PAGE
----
concept

hospitalization Quotes

Five of the best book quotes about hospitalization
  1. #1
    “Our hospital was famous and housed many great poets and singers. Did the hospital specialize in poets and singers or was it that poets and singers specialized in madness?”
  2. #2
    “People ask, How did you get in there? What they really want to know is if they are likely to end up in there as well. I can’t answer the real question. All I can tell them is, it’s easy. And it is easy to slip into a parallel universe. Most people pass over incrementally, making a series of perforations in the membrane between here and there until an opening exists. And who can resist an opening?”
  3. #3
    “For many of us, the hospital was as much a refuge as it was a prison. Though we were cut off from the world and all the trouble we enjoyed stirring up out there, we were also cut off from the demands and expectations that had driven us crazy. What could be expected of us now that we were stowed away in a loony bin? The hospital shielded us from all sorts of things. We’d tell the staff to refuse phone calls or visits from anyone we didn’t want to talk to, including our parents.”
  4. #4
    “Therapists had nothing to do with our everyday lives. ‘Don’t talk about the hospital,’ my therapist said if I complained about Daisy or a stupid nurse. ‘We’re not here to talk about the hospital.’ They couldn’t grant or rescind privileges, help us get rid of smelly roommates, stop aides from pestering us. The only power they had was the power to dope us up. Thorazine, Stelazine, Mellaril, Librium, Valium, the therapists’ friends. Once we were on it, it was hard to get off. A bit like heroin, except it was the staff who got addicted to our taking it. ‘You’re doing so well,’ they would say. That was because those things knocked the heart out of us.”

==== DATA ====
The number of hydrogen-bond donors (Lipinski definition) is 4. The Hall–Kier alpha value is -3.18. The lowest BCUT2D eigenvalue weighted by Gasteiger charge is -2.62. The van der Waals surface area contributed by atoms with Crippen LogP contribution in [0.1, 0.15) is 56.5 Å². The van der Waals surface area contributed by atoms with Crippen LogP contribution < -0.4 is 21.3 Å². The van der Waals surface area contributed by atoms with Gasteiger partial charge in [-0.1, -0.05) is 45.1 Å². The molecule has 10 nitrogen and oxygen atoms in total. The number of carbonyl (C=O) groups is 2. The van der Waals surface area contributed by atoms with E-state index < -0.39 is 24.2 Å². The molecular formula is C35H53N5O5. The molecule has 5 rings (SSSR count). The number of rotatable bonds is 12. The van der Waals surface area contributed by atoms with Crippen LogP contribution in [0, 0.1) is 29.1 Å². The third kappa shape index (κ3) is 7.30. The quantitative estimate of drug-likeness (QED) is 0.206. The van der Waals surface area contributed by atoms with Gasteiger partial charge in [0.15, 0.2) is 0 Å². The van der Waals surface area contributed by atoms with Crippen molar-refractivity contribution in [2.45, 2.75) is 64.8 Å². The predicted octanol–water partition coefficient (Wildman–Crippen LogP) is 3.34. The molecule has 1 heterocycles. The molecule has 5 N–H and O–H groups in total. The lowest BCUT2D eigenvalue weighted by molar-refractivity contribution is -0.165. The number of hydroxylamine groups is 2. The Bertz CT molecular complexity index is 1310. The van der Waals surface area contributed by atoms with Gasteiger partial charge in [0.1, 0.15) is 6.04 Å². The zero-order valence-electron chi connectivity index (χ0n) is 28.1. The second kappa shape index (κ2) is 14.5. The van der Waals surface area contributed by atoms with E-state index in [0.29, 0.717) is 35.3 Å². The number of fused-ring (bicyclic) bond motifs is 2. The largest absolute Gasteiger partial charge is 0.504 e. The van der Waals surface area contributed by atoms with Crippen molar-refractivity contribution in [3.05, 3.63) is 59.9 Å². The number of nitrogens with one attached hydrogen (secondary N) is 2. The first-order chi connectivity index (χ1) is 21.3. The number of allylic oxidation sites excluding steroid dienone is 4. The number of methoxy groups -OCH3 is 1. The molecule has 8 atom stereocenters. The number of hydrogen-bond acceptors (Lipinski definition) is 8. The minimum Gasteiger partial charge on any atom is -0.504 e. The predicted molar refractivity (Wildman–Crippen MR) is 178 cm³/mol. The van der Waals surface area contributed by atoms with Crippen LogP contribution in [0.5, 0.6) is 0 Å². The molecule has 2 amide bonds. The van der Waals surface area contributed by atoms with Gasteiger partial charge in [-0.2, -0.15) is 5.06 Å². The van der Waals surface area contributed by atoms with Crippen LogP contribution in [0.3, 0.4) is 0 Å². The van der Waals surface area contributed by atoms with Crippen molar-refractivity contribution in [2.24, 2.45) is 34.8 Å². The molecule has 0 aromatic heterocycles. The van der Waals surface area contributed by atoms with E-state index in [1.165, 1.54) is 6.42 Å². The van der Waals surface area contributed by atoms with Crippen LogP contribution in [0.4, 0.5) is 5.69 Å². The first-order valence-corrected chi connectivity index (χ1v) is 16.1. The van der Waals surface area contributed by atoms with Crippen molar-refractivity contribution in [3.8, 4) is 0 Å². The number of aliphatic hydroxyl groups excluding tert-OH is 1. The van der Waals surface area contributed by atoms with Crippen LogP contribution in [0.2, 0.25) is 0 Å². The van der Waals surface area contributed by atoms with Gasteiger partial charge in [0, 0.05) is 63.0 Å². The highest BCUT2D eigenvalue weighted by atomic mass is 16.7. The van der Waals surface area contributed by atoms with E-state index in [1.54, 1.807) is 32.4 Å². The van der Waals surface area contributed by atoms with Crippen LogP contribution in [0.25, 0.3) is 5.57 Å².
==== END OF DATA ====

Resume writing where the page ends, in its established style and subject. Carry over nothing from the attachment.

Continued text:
5. #5
    “He started asking me, ‘What are you thinking?’ I never knew what to say. My head was empty and I liked it that way. Then he began to tell me what I might be thinking. ‘You seem sad today,’ he’d say, or ‘Today, you seem puzzled about something.’ Of course I was sad and puzzled. I was eighteen, it was spring, and I was behind bars.”

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